The opinion of the court was delivered by: RIFKIND
This is a proceeding for the forfeiture of a Dodge Coupe automobile under Sections 781 and 782 of Title 49 United States Code Annotated. The charge is that it was used to facilitate the transportation, conveyance, concealment, possession, purchase and sale of contraband heroin. The automobile was seized by the officers of the Bureau of Narcotics.
The claimant is the conditional vendor of the automobile.
The plaintiff proved that agents of the Treasury Department had information which caused them to suspect that the automobile was used in the narcotic traffic. At the same time a certain Pontiac car was similarly suspected. On the day of the seizure one Granza was observed driving the Dodge automobile to Broadway and 111th Street in the Borough of Manhattan where the Pontiac car was already stationed. Granza left the Dodge, entered the Pontiac and was driven by one Coniglio around the block back to the place where the Dodge was parked. Thereupon, Granza stepped out of the Pontiac carrying a paper bag. As he was approached by the narcotic agent he threw the bag back into the Pontiac. The bag was seized and was found to contain four packages, each containing heroin. The packages bore no revenue stamps. Granza stated to the agent that he had obtained the drug from Coniglio for purpose of resale to a named purchaser.
The claimant offered no proof.
The statute under which this proceeding was brought was enacted on August 9, 1939, Chapter 618, Section 2, 53 Stat. 1291, 49 U.S.C.A. § 782. Only one decision construing this statute has been called to my attention. United States v. One 1940 Packard Coupe, D.C.Mass.1931, 36 F.Supp. 788. It does not pass upon the questions presented in the instant case.
The claimant asserts that no proof has been offered of the contraband character of the heroin. Section 781, subdivision (b) provides as follows: "(b) As used in this section, the term 'contraband article' means -- (1) Any narcotic drug which has been or is possessed with intent to sell or offer for sale in violation of any laws or regulations of the United States dealing therewith, or which is sold or offered for sale in violation thereof, or which does not bear appropriate tax-paid internal-revenue stamps as required by law or regulations".
Claimant asserts that proof of possession with intent to sell, is not proof of possession with intent to sell in violation of law; and that proof of the absence of Internal Revenue stamps is not tantamount to proof of the lack of Internal Revenue stamps as required by law or regulations. In support of its position claimant cites United States v. One Oldsmobile, D.C. Conn.1940, 33 F.Supp. 848. That case held in part that the presence in an automobile of heroin without customs stamps on containers raises no presumption of illegal importation thereof under a statute providing for the shift in the burden of proof on such a question to the claimant on a showing of probable cause for the institution of the action to forfeit the automobile. Here, however, we are dealing with a different statute which makes the absence of required revenue stamps conclusive on the question of contraband. That the drug containers in question were required to bear such stamps is easily spelled out from Section 2550(a) of Title 26 U.S.C.A. Int.Rev.Code, which imposes the tax on heroin, and Section 2553 which reads as follows:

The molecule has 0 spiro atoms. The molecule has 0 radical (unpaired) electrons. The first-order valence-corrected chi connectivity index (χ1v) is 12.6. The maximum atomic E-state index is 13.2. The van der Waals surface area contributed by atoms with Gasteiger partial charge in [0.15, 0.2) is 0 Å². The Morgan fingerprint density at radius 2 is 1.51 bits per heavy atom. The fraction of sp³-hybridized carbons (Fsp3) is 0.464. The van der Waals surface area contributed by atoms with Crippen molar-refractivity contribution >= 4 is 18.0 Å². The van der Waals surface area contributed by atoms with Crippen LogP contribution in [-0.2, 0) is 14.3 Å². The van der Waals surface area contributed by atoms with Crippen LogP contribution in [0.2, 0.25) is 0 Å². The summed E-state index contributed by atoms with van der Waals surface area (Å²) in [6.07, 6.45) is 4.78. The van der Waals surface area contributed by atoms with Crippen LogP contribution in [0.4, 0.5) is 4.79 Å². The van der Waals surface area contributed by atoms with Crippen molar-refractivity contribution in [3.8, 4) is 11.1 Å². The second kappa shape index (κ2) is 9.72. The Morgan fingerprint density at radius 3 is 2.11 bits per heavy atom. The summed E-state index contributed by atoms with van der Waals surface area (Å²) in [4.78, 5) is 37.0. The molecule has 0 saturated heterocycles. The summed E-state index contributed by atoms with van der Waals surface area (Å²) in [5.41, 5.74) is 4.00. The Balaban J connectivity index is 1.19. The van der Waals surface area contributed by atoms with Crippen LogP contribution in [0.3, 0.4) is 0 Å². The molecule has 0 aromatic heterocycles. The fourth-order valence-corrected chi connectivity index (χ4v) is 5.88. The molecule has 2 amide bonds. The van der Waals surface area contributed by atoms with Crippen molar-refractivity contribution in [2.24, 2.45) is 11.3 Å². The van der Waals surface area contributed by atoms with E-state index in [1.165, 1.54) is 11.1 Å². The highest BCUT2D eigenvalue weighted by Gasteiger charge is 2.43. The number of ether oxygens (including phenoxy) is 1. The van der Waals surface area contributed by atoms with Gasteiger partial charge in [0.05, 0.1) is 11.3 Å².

"Section [§ ] 2553. Packages. (a) General requirement. It shall be unlawful for any person to purchase, sell, dispense, or distribute any of the drugs mentioned in section 2550(a) except in the original stamped package or from the original stamped package; and the absence of appropriate tax-paid stamps for any of the aforesaid drugs shall be prima facie evidence of a violation of this subsection by the person in whose possession same may be found; * * *".
The contraband character of the seized drug is, therefore, established. Section 1615 of Title 19 U.S.C.A. shifts the burden of proof in forfeiture proceedings to the claimant provided probable cause for the institution of suit is shown. That section is made applicable hereto by Section 784 of Title 49 U.S.C.A. See United States v. One 1937 Hudson, D.C.W.D.Ky.1937, 21 F.Supp. 600.
A more difficult question is presented by the issue whether the Dodge was used to facilitate the transportation of the contraband. Subdivision (1) of Section 781(a) subjects to forfeiture a vehicle used directly in transportation. Subdivision (2) similarly subjects to forfeiture a vehicle used for concealment or possession. The Dodge was not used either to transport or to conceal. The contraband never was in the Dodge. The seized automobile was used to bring a person to the place where he obtained the contraband. Was it used so as to facilitate transportation under subdivision (3)?
In construing the statute we should attempt to give effect to each of its provisions. Subdivision (3) should, therefore, be so construed as to include some situations which are neither transportation nor concealment. An automobile which acts as guide and convoy to trucks laden with contraband would surely be engaged in facilitating transportation if not in transportation itself. United States v. One Dodge Sedan, D.C.Cal.1928, 28 F.2d 44.
It can readily be seen that whether any particular connection of a vehicle with contraband, where the contraband is not in the vehicle or in the possession of the occupant of the vehicle, constitutes facilitation, is a question of degree, which is in turn a question of fact not readily susceptible to generalization. Furthermore, the word should be interpreted in its context.
That facilitation of an act does not embrace the act itself was held in connection with the interpretation of a corporate charter. Northwestern Improvement & Boom Co. v. O'Brien, 75 Minn. 335, 77 N.W. ...